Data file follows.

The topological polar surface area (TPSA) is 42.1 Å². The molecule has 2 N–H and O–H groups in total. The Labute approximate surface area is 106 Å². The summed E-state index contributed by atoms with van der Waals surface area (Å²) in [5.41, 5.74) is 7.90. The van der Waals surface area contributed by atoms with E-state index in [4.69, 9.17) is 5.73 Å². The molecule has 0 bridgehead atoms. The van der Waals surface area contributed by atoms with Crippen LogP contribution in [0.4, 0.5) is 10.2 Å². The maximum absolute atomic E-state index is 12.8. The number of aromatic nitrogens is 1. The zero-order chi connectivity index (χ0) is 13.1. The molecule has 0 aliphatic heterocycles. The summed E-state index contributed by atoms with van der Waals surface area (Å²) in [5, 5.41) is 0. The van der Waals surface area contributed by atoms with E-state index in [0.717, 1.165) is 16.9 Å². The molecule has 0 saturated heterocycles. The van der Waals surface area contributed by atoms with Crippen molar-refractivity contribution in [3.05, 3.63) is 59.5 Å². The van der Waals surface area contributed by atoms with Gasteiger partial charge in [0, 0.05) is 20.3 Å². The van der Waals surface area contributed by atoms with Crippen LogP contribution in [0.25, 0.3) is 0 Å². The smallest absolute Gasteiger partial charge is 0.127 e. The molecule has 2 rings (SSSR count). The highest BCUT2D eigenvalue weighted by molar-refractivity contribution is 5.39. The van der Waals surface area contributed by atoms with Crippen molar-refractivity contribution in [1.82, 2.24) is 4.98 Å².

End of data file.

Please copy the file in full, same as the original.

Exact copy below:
The topological polar surface area (TPSA) is 42.1 Å². The molecule has 2 N–H and O–H groups in total. The Labute approximate surface area is 106 Å². The summed E-state index contributed by atoms with van der Waals surface area (Å²) in [5.41, 5.74) is 7.90. The van der Waals surface area contributed by atoms with E-state index in [4.69, 9.17) is 5.73 Å². The molecule has 0 bridgehead atoms. The van der Waals surface area contributed by atoms with Crippen LogP contribution in [0.4, 0.5) is 10.2 Å². The maximum absolute atomic E-state index is 12.8. The number of aromatic nitrogens is 1. The zero-order chi connectivity index (χ0) is 13.1. The molecule has 0 aliphatic heterocycles. The summed E-state index contributed by atoms with van der Waals surface area (Å²) in [5, 5.41) is 0. The van der Waals surface area contributed by atoms with E-state index in [0.717, 1.165) is 16.9 Å². The molecule has 0 saturated heterocycles. The van der Waals surface area contributed by atoms with Crippen molar-refractivity contribution in [3.05, 3.63) is 59.5 Å². The van der Waals surface area contributed by atoms with Gasteiger partial charge in [0, 0.05) is 20.3 Å². The van der Waals surface area contributed by atoms with Crippen LogP contribution in [0.25, 0.3) is 0 Å². The smallest absolute Gasteiger partial charge is 0.127 e. The molecule has 2 rings (SSSR count). The highest BCUT2D eigenvalue weighted by molar-refractivity contribution is 5.39. The van der Waals surface area contributed by atoms with Crippen molar-refractivity contribution in [1.82, 2.24) is 4.98 Å².